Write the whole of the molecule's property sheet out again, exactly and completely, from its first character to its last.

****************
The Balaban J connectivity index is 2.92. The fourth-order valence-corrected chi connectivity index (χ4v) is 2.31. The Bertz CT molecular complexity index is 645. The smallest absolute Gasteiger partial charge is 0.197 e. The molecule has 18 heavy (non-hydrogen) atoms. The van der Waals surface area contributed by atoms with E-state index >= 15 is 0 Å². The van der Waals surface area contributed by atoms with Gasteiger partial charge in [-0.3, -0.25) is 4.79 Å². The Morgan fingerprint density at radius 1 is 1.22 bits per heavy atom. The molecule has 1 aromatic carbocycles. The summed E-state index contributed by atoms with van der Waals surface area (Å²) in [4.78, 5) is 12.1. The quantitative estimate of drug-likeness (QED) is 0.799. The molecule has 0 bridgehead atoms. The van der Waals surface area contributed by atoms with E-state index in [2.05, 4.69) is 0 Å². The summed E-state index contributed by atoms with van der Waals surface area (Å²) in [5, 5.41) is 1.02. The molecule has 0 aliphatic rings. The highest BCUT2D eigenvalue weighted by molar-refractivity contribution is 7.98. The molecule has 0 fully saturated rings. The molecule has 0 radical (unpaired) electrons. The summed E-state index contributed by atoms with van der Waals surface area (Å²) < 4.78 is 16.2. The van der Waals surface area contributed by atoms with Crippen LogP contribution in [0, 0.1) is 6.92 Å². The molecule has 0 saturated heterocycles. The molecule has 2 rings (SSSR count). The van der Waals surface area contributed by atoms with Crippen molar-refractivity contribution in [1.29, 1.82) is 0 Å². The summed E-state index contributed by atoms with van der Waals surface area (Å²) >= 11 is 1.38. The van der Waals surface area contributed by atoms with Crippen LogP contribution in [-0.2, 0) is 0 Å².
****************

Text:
The Balaban J connectivity index is 2.92. The fourth-order valence-corrected chi connectivity index (χ4v) is 2.31. The Bertz CT molecular complexity index is 645. The smallest absolute Gasteiger partial charge is 0.197 e. The molecule has 18 heavy (non-hydrogen) atoms. The van der Waals surface area contributed by atoms with E-state index >= 15 is 0 Å². The van der Waals surface area contributed by atoms with Gasteiger partial charge in [-0.3, -0.25) is 4.79 Å². The Morgan fingerprint density at radius 1 is 1.22 bits per heavy atom. The molecule has 1 aromatic carbocycles. The summed E-state index contributed by atoms with van der Waals surface area (Å²) in [4.78, 5) is 12.1. The quantitative estimate of drug-likeness (QED) is 0.799. The molecule has 0 bridgehead atoms. The van der Waals surface area contributed by atoms with E-state index in [2.05, 4.69) is 0 Å². The summed E-state index contributed by atoms with van der Waals surface area (Å²) in [5, 5.41) is 1.02. The molecule has 0 aliphatic rings. The highest BCUT2D eigenvalue weighted by molar-refractivity contribution is 7.98. The molecule has 0 fully saturated rings. The molecule has 0 radical (unpaired) electrons. The summed E-state index contributed by atoms with van der Waals surface area (Å²) < 4.78 is 16.2. The van der Waals surface area contributed by atoms with Crippen LogP contribution in [0, 0.1) is 6.92 Å². The molecule has 0 saturated heterocycles. The molecule has 2 rings (SSSR count). The van der Waals surface area contributed by atoms with Crippen molar-refractivity contribution in [1.29, 1.82) is 0 Å². The summed E-state index contributed by atoms with van der Waals surface area (Å²) >= 11 is 1.38. The van der Waals surface area contributed by atoms with Crippen LogP contribution in [-0.2, 0) is 0 Å².